So, I let her take my hand and we stepped outside to oooh and ahhhh over the explosion of vibrant colors blooming all over the yard.  Wow...and to think I might have missed it!  It made me pause and reflect...I am thankful for a husband who's thumb is way greener than mine.  And I am truly thankful for the gift that God gave me that allows me to create.  I am even more in awe that HE connected with me through a sketch! 


The following images represent the steps I took to complete the illustration "Kellie".

The Fun of Digital Painting...

When I started my illustration career, about 427 years ago, I worked traditionally.  I could tell the difference between hot and cold press bristol board and papers.  Canson Mi-Teintes was my favorite paper and, when paired with my Prismacolor Pencils, it was a marriage made in heaven for me!  I did lots and lots of pen and ink...3 complete sets of Rapidiograph pens bit the dust not to mention countless single pens.  Running out of india ink in the middle of an assignment was horrifying (many late night runs to Pearl's art supply!).

Usher in the 2000's and a switch to digital media 16 years on earth did I survive all those years on pencil and paper alone?!

There was no CMD Z to undo my boo-boos.
Texture actually came from real paper, not an overlay layer set to multiply.
Color studies were done separately and I could only hope the final art looked the same.  There was no eye dropper tool to keep the colors consistent.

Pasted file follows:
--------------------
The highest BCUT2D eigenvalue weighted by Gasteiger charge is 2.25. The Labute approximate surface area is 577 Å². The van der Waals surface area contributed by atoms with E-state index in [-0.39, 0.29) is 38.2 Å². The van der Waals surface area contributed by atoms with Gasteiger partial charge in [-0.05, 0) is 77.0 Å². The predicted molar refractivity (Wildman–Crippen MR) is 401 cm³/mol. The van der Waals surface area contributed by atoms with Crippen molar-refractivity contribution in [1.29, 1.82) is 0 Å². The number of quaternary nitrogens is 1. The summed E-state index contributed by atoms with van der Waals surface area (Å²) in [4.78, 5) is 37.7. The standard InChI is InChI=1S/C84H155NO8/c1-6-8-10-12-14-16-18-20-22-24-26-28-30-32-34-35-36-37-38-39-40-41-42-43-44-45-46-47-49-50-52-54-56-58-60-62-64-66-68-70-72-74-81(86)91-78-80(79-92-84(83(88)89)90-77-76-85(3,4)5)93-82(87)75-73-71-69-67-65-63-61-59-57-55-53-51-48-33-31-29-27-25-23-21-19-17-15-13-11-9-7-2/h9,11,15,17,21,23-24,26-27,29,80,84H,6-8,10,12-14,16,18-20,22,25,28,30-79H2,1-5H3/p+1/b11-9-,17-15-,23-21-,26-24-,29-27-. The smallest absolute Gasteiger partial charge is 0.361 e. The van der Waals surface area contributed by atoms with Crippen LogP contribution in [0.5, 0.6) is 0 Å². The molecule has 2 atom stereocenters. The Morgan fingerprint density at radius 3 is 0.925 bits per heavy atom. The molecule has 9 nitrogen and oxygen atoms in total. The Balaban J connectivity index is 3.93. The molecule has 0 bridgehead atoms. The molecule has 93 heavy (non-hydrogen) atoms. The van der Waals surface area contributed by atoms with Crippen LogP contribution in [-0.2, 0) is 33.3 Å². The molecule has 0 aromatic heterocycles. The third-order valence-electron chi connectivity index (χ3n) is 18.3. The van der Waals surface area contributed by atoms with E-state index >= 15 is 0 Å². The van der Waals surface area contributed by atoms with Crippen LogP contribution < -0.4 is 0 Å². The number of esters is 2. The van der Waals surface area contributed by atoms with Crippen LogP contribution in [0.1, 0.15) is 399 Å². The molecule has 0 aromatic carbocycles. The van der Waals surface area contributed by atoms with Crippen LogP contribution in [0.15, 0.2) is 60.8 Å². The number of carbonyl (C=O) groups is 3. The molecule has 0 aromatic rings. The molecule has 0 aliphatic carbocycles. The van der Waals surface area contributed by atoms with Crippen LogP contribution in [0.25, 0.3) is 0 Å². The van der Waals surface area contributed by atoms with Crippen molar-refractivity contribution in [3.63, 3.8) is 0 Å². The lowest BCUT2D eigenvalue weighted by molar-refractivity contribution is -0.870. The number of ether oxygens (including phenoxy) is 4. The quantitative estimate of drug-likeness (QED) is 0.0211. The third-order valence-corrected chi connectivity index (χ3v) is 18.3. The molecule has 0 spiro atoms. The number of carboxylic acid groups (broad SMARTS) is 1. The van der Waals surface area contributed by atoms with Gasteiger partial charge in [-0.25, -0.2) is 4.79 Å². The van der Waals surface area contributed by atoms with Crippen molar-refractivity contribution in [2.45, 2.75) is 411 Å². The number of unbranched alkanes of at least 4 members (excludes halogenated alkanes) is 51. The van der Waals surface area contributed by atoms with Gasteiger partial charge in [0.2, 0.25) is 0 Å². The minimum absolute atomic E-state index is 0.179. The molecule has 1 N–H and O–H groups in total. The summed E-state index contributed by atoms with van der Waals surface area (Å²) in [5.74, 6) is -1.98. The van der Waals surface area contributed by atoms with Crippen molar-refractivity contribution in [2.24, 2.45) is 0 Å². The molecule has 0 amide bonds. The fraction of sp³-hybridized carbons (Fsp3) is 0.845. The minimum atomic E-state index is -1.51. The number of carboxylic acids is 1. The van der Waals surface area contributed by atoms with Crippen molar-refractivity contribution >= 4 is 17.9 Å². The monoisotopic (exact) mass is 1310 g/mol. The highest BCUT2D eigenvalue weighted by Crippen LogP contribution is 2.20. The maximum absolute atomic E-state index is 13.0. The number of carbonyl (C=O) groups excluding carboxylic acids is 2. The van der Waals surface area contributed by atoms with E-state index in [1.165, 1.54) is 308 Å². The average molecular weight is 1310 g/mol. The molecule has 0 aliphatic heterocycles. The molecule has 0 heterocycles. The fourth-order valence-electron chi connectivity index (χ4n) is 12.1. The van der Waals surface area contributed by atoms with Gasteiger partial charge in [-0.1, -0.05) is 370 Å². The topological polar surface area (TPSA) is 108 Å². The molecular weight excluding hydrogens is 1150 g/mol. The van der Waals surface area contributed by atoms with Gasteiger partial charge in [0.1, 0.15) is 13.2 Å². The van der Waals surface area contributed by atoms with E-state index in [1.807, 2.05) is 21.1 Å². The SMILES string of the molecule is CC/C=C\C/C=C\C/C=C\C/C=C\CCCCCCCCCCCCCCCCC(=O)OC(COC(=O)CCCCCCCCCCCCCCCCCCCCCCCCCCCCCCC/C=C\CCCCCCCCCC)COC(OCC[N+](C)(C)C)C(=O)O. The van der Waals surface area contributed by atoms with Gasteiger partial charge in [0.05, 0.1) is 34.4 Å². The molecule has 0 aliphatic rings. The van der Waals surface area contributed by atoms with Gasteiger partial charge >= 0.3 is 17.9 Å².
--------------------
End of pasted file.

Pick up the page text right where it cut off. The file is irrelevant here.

My list could go on and on about the benefits of …

Happy New Year...2016!

I am fully embracing the start of 2016!  It feels good to shed my 2015 experience and step into a year of intentional and inspirational challenges and grow from there; both professionally and personally.

2015 had it's share of awful stuff...things I didn't plan to encounter.  After working for months to get ready for the SCBWI LA conference, I had to cancel at the last minute because I contracted C-DIFF.  It's not something you can travel with and it's highly contagious...and yeah, people die from this stuff.  The (usually quiet) rheumatoid arthritis that I've had most of my life woke up in the middle of the C-DIFF nightmare.  Life halted.  Everything changed in the matter of a few weeks.

That unwanted call at the end of July meant I had a choice to make.  Do I give in to the temptation of feeling sorry for myself? Get angry at God because I didn't deserve this mess?  I can tell you that I didn't choose either one of those options.  Instead, I chose to lea…

Embracing the interruptions

All writers and artists need space...a quiet place to create...right?  I don't know about you, but that rarely happens at my house.  And that's okay. 

Through the years, I have shared my studio space with the most important people, and pets, in my life.  Each conversation, every interruption, the floating pet hair and dust bunnies...they are moments that inspire and make this illustrator's heart happy and full.  Some of my favorite memories are when my daughter was a teenager...she would come in to my studio, flop down on the floor, and start telling me about her day.  One day, I hope to live close enough and let my future grand-kiddos (or her) do the same.

I always find the quiet spaces when I need them, but for now, I'll embrace the snoring dog and count my life blessed.  My art is, after all, a reflection of my heart.  Let's keep it happy.